How accurate this bit of information is I have no idea, but if it is true, and if the film was indeed intended as a companion piece to a 1984 theatrical re-release of "Pinocchio" (another part of the unsourced story), it makes me wonder just how Disney managed to justify that film's genuinely nightmare-inducing Pleasure Island sequence as kid-friendly while simultaneously casting a wary eye on Burton's essentially sweet-natured effort.

Of course, what absolutely is true is that the company failed to give "Frankenweenie" a proper release until a full ten years after it was produced (it was put out on VHS in 1994), and only in the wake of Burton's continued mainstream success. Even the eyes of undead dogs, it seems, can look like dollar signs given the right conditions.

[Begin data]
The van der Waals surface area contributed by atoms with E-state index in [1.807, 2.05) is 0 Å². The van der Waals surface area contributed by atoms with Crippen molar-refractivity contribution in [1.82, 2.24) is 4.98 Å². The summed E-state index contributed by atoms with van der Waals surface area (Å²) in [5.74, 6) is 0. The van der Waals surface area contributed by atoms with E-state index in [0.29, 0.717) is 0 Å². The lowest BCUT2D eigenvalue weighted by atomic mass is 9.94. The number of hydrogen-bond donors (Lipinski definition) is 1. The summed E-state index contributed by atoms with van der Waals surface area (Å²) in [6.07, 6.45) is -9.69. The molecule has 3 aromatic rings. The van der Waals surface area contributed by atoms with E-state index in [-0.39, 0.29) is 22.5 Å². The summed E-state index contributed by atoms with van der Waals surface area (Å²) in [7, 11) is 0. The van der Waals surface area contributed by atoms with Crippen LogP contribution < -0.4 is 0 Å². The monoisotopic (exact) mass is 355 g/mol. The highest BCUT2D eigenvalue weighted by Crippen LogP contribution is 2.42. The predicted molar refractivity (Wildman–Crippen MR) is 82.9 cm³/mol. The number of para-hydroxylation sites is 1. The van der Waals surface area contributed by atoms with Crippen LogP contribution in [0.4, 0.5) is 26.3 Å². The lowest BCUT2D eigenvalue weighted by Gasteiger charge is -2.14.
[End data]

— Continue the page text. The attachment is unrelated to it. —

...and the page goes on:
This new animated version of "Frankenweenie" is something that has existed in Burton's head, more or less, since he originally conceived of the idea in the early 1980s. However, lacking the resources to create the feature-length stop-motion film he originally envisioned, the 20-something Cal Arts grad was forced to tell the story as a live-action short - something he now realizes was probably a blessing in disguise.

"I'm kinda grateful that that was live-action," said Burton, partially hidden (from my vantage point) behind the puppet of a comically long-faced science teacher that was used in the film. "Cause if it had been animation...I probably wouldn't have gotten into live-action. So it was a very kind of lucky break in a way."

An official image from Tim Burton's 'Frankenweenie'